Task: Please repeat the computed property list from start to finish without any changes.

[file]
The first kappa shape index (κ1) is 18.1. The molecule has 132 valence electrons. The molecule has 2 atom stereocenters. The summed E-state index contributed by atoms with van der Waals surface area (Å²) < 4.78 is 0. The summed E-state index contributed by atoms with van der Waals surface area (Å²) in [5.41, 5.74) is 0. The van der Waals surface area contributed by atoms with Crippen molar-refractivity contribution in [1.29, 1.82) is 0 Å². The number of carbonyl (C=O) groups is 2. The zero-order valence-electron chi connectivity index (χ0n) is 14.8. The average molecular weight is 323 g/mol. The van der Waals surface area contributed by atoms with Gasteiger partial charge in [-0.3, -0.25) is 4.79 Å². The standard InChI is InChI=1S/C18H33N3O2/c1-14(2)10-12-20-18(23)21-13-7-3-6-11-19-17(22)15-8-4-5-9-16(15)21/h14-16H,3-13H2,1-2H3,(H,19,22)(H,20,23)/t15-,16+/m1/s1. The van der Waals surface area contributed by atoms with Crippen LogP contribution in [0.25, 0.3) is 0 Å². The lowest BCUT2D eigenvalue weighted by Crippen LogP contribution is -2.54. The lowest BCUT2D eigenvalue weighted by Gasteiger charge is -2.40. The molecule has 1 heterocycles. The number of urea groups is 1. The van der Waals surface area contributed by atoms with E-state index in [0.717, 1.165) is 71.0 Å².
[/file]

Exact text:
The first kappa shape index (κ1) is 18.1. The molecule has 132 valence electrons. The molecule has 2 atom stereocenters. The summed E-state index contributed by atoms with van der Waals surface area (Å²) < 4.78 is 0. The summed E-state index contributed by atoms with van der Waals surface area (Å²) in [5.41, 5.74) is 0. The van der Waals surface area contributed by atoms with Crippen molar-refractivity contribution in [1.29, 1.82) is 0 Å². The number of carbonyl (C=O) groups is 2. The zero-order valence-electron chi connectivity index (χ0n) is 14.8. The average molecular weight is 323 g/mol. The van der Waals surface area contributed by atoms with Gasteiger partial charge in [-0.3, -0.25) is 4.79 Å². The standard InChI is InChI=1S/C18H33N3O2/c1-14(2)10-12-20-18(23)21-13-7-3-6-11-19-17(22)15-8-4-5-9-16(15)21/h14-16H,3-13H2,1-2H3,(H,19,22)(H,20,23)/t15-,16+/m1/s1. The van der Waals surface area contributed by atoms with Crippen LogP contribution in [0.25, 0.3) is 0 Å². The lowest BCUT2D eigenvalue weighted by Crippen LogP contribution is -2.54. The lowest BCUT2D eigenvalue weighted by Gasteiger charge is -2.40. The molecule has 1 heterocycles. The number of urea groups is 1. The van der Waals surface area contributed by atoms with E-state index in [0.717, 1.165) is 71.0 Å².